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Archive for the ‘baby food’ Category

excerpt from Elizabeth Pantley, The No-Cry Picky Eater Solution

Is your child unwilling to taste a new food? A picky eater often has to be

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exposed to something new as many as ten to fifteen times before even tasting it! Children trust familiar things in their lives and are often suspicious of something new and different—this applies to food too. A food that has an unusual appearance, color, smell, or texture can be off-putting to a young child. That’s why repeated exposure helps. Eventually the unusual food becomes familiar, and at that point, the child becomes open to the idea of tasting it and giving it a fair evaluation. Knowing these facts gives us insight into how to introduce new foods and what to expect when we do. Here are a few tips:

~Begin by putting a tiny bit of the new food—such as two chickpeas or one Brussels sprout—on your child’s plate along with regular favorites. Don’t expect him to eat it, and don’t make a comment if he pulls it apart, smells it, or smashes it. Allow the experimentation to occur—it’s the first step to acceptance. If you’ve displayed the new food on your child’s plate eight to ten times and he still hasn’t eaten any, then gently encourage him to take “just one bite.”

~Pick one or two new foods at a time and put one on your child’s plate three or four times per week for several months. When he sees it enough times he’ll eventually give it a taste.

~Let your child observe you eating the new food. Mention to your spouse or a friend that you enjoy the food so that your child’s hears your comment. Studies tell us that when children are certain their parents or other important people in their lives really like a food (not just eat it out of duty, but actually enjoy it, they decide it’s a good thing to try for themselves.


Melissa, mother of of five-year-old Brenna, four-year-old Gianni, two-year-old Giulio, and nine-month-old Brydie shares her idea: “To introduce my kids to some new foods, I create a food treasure hunt. I have the kids play in their room so I can put out the food and make a map to each place with clues to the next food spot. They don’t get the next clue unless they try the food at each spot. I try to have only two new or not-so-keen-on foods along with about three things they do like along the way. The treasure at the end is dessert!”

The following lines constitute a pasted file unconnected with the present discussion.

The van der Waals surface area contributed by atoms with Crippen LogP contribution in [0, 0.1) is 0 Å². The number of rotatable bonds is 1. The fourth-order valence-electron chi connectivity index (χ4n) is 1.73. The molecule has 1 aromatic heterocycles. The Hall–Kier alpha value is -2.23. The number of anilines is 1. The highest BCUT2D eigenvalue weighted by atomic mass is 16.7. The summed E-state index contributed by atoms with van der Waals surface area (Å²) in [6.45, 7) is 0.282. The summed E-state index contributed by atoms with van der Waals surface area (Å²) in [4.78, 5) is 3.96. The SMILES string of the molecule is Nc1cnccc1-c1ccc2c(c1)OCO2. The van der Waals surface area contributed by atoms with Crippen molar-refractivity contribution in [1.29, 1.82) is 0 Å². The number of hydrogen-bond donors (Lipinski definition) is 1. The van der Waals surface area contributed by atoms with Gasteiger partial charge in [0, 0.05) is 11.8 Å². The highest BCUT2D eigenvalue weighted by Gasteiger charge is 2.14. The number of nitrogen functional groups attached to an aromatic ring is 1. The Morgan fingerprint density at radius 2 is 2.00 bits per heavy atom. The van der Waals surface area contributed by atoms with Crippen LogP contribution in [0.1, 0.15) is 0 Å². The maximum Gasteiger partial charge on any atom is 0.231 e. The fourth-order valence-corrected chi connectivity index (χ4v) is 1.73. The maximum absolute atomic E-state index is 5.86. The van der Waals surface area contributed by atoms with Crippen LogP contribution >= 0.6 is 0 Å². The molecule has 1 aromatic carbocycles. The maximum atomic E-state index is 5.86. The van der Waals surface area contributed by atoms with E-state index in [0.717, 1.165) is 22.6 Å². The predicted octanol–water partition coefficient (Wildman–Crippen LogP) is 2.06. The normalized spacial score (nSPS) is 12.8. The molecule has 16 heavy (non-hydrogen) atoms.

~If you are eating with another adult, offer that person a taste of the new food. Ask her in advance to try it willingly and declare it tasty. When a child sees someone else being adventurous, he may be more willing to do so himself.

~After your child has tried the food and found it at least minimally acceptable (meaning he doesn’t spit it out or gag on it!), try putting it out as an appetizer before dinner is served. If your child is hungry, and it’s the first thing offered, he may actually eat a bite or two.


Catherine, mother to eight-year-old Ben and four-year-old Birdy tells her tale: “I put kale on his plate and put kale on his plate and put kale on his plate. My son tried it and grimaced, and we praised him for trying it. Pages flew off the calendar, and his beard grew down to the floor, and then one day he ate it without comment. And then one day he ate it and said, ‘This is actually not as bad as I thought.’ After which a pair of bluebirds draped the banner of joy around my shoulders!”

This article is an excerpt from The No-Cry Picky Eater Solution: Gentle Ways to Encourage Your Child to Eat—and Eat Healthy by Elizabeth Pantley. (McGraw-Hill, 2011)

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By Elizabeth Pantley, Author of Gentle Baby Care